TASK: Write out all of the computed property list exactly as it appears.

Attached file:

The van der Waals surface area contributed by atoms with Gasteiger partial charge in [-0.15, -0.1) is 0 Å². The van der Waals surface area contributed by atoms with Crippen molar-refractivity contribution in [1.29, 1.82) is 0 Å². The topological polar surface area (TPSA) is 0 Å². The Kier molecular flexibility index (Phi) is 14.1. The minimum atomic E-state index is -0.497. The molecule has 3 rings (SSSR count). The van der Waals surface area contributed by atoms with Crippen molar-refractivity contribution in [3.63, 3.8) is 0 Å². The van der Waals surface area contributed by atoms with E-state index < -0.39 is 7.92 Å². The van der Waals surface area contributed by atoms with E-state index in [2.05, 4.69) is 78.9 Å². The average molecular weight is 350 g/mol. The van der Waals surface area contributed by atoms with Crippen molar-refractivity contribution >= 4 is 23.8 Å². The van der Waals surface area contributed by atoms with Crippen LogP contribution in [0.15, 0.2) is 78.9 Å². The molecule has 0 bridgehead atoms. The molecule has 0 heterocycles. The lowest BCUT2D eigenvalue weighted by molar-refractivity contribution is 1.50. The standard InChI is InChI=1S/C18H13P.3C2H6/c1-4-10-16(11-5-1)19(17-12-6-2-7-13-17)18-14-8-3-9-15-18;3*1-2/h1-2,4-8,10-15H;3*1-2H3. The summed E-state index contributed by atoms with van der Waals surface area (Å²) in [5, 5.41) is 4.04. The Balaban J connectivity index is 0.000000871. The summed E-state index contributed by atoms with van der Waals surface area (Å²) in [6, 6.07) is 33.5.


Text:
The van der Waals surface area contributed by atoms with Gasteiger partial charge in [-0.15, -0.1) is 0 Å². The van der Waals surface area contributed by atoms with Crippen molar-refractivity contribution in [1.29, 1.82) is 0 Å². The topological polar surface area (TPSA) is 0 Å². The Kier molecular flexibility index (Phi) is 14.1. The minimum atomic E-state index is -0.497. The molecule has 3 rings (SSSR count). The van der Waals surface area contributed by atoms with Crippen molar-refractivity contribution in [3.63, 3.8) is 0 Å². The van der Waals surface area contributed by atoms with E-state index < -0.39 is 7.92 Å². The van der Waals surface area contributed by atoms with E-state index in [2.05, 4.69) is 78.9 Å². The average molecular weight is 350 g/mol. The van der Waals surface area contributed by atoms with Crippen molar-refractivity contribution >= 4 is 23.8 Å². The van der Waals surface area contributed by atoms with Crippen LogP contribution in [0.15, 0.2) is 78.9 Å². The molecule has 0 bridgehead atoms. The molecule has 0 heterocycles. The lowest BCUT2D eigenvalue weighted by molar-refractivity contribution is 1.50. The standard InChI is InChI=1S/C18H13P.3C2H6/c1-4-10-16(11-5-1)19(17-12-6-2-7-13-17)18-14-8-3-9-15-18;3*1-2/h1-2,4-8,10-15H;3*1-2H3. The summed E-state index contributed by atoms with van der Waals surface area (Å²) in [5, 5.41) is 4.04. The Balaban J connectivity index is 0.000000871. The summed E-state index contributed by atoms with van der Waals surface area (Å²) in [6, 6.07) is 33.5.